The lawsuit has been at the center of a months-long struggle that has accerbated a bitter political crisis between the ruling Georgian Dream and former President Mikheil Saakashvili's United National Movement, which claims that the lawsuit serves as a government-takeover. Khalvashi maintains that he only wantes to restore the rights he supposedly illegally lost during Saakashvili's first, 2004-2008 term in office.
Georgia's political crisis moved into high gear on October 30 after ex-Georgian President Mikheil Saakashvili was caught advising the embattled Georgian television station, Rustavi2, to barricade itself against the government’s alleged seizure plans and adopt a “revolutionary scenario.” Based on the wiretapped conversation, posted online, Georgian Prime Minister Irakli Gharibashvili accused Saakashvili of fomenting an upheaval and vowed to “neutralize everything and everyone” threatening the country’s constitutional order.
The State Security Service early this afternoon began questioning Saakashvili’s two interlocutors, Rustavi2 General Director Nika Gvaramia and former National Security Council head Giga Bokeria, a senior member of Saakashvili's United National Movement (UNM). Neither of the two men is being held. The Service already is investigating another supposed conversation between Saakashvili and Bokeria.
Driving the drama is the shortly expected verdict in a lawsuit for ownership of the Saakashvili-sympathetic television station Rustavi2, the country’s most frequently viewed national broadcaster. Station staff and supporters claim the suit fronts as a takeover attempt by the government, and that they will not recognize a court-decision that changes Rustavi2’s ownership.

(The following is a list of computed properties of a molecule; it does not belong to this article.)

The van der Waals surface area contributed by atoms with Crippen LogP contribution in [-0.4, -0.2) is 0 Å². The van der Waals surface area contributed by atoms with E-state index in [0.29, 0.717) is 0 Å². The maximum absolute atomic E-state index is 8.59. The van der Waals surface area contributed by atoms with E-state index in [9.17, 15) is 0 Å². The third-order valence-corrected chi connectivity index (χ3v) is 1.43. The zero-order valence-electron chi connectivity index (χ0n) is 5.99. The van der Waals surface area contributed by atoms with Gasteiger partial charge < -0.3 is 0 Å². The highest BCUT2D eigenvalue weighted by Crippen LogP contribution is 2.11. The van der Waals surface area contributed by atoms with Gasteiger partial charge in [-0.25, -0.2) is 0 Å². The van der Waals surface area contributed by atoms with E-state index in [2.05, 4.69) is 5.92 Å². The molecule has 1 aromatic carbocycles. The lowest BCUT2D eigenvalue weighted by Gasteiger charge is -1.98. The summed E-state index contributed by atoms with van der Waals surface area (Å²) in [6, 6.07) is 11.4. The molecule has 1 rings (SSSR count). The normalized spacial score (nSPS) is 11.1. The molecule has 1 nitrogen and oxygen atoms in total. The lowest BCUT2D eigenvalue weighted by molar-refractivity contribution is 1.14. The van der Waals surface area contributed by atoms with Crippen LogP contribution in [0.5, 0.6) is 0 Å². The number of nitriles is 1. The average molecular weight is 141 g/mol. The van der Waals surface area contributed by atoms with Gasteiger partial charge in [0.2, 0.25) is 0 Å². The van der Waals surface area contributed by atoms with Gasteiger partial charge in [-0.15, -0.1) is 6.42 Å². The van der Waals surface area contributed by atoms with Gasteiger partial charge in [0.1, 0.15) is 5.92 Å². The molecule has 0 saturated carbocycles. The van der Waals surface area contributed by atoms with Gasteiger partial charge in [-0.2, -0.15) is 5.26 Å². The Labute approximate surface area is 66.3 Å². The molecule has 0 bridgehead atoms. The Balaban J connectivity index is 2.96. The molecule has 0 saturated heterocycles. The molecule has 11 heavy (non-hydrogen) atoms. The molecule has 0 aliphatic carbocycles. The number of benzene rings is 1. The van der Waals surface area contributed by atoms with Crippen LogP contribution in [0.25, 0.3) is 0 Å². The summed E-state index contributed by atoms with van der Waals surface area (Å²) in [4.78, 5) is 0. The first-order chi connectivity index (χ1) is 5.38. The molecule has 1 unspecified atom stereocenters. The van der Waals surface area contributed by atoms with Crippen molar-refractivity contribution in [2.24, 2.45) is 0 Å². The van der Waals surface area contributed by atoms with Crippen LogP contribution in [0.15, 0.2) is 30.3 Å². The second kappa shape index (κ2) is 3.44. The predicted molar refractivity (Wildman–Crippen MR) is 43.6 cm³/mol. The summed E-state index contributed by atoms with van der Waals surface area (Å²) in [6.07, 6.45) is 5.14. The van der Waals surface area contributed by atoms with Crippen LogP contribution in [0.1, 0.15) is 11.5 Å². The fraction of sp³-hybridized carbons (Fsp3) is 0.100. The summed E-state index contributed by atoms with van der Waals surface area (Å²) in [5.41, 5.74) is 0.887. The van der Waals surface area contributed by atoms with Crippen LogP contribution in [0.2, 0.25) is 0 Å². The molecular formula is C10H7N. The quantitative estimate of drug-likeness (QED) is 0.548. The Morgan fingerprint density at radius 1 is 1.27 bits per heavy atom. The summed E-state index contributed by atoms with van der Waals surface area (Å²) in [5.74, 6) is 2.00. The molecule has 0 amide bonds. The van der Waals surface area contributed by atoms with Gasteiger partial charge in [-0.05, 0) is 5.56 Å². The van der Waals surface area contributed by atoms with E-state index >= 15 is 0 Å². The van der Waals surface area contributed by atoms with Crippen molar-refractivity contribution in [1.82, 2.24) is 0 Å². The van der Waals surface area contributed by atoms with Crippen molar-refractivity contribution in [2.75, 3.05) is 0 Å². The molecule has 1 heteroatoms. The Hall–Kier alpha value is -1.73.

With tensions escalating, the hearing on Friday was postponed until November 2.
Georgian television is now awash with the taped conversations, the authenticity of which both Gvaramia and Bokeria have confirmed. Dates mentioned in the conversation indicate it occurred some 10 days ago.
Georgian officials on October 26 launched an investigation into an obscure website’s claims of a supposed coup attempt by former President Mikhail Saakashvili and former National Security Council Secretary Giga Bokeria. The investigation comes amidst stepped-up surveillance of a leading opposition TV channel sympathetic to the former president.
Georgia’s political fights generally escalate overnight, with plot accusations, allegedly leaked conversations and gruesome, incriminating videos everywhere. The country is now having one of those moments — the government speaks of a coup conspiracy and the opposition of a deliberate campaign to be pushed out of the political arena ahead of a national election. Some see the developments an early start of Georgian-style campaigning for next year’s parliamentary vote.